The day after the U.S. announced $200 billion worth of tariffs on Chinese imports, China has struck back with $60 billion in new tariffs of their own.
In a further escalation of the trade wars between the countries, China's commerce ministry announced Tuesday that it is retaliating, with $60 billion in tariffs, after the latest tariffs imposed by the U.S. Monday. It wasn't immediately clear which products were affected.
"China has always emphasized that the only correct way to resolve the China-U.S. trade issue is via talks and consultations held on an equal, sincere and mutually respectful basis," Chinese Foreign Ministry spokesman Geng Shuang said in a statement reported by Reuters. "But at this time, everything the United States does not give the impression of sincerity or goodwill."
What the retaliatory tariffs means for Apple is unclear at this time. The Trump Administration reportedly pulled 300 product lines, including smartwatch and Bluetooth devices, from the list of affected products, per request from Apple and other companies when it announced its tariffs Monday.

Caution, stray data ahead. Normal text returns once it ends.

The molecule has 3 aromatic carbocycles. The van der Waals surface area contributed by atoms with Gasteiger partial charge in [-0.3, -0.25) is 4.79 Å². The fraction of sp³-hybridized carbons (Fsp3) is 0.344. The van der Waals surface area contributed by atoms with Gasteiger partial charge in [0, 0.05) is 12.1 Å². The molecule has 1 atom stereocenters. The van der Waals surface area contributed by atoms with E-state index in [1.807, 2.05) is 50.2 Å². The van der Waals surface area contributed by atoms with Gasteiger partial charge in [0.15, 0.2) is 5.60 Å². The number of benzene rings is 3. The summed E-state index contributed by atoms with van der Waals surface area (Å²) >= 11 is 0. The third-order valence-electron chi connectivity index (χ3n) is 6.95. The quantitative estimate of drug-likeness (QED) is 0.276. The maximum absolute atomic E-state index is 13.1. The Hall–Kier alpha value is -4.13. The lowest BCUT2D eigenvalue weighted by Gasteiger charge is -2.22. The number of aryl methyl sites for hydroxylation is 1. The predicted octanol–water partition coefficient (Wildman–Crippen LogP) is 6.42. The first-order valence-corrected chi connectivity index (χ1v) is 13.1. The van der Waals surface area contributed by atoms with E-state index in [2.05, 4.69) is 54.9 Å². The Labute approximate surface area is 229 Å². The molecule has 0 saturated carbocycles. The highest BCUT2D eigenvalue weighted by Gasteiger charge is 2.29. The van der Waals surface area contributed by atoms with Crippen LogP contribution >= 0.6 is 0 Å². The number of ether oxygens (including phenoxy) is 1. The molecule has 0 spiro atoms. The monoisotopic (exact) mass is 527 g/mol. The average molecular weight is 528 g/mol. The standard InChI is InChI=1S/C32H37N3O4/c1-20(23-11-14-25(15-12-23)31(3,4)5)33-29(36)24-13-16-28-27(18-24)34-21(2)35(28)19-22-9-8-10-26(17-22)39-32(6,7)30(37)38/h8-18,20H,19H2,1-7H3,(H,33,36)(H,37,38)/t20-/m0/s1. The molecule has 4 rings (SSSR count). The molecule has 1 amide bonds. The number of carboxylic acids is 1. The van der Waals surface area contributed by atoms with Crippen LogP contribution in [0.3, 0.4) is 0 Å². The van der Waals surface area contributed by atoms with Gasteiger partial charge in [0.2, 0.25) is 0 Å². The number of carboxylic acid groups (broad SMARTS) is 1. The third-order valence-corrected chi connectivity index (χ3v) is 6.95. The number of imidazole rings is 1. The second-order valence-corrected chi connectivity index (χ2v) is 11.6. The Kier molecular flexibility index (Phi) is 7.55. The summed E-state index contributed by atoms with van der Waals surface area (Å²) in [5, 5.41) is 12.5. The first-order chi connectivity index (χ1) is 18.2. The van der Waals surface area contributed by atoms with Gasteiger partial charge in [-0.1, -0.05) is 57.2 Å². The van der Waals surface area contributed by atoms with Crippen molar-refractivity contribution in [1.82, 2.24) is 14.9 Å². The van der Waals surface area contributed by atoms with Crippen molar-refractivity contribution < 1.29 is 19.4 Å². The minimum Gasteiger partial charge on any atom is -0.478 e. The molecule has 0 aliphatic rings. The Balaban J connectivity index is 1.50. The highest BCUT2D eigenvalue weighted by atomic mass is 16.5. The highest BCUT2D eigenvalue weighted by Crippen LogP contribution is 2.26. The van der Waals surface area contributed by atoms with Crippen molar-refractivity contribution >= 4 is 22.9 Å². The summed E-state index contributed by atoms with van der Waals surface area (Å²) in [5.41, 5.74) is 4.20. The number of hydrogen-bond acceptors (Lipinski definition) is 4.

On Monday, The Wall Street Journal reported that "some Chinese officials involved in advising the leadership are proposing to step up the trade fight a notch by restricting China's sales of materials, equipment and other parts key to U.S. manufacturers' supply chain."
It's not clear if that's what has happened, but if it does, that would certainly have an effect on the supply chain of the iPhone and other Apple products. The same Journal story added that U.S. companies operating in China "are growing increasingly worried about Chinese retaliation," and that they have reported an increase in such hassles as increased inspections and slower customs clearance.
Appearing on ABC's Good Morning America Tuesday, Apple's Tim Cook expressed optimism that the differences between the U.S. and China would be worked out.
"Trade is one of those things where it's not a zero-sum game." Cook said. "I'm optimistic that the two countries will sort this out and life will go on."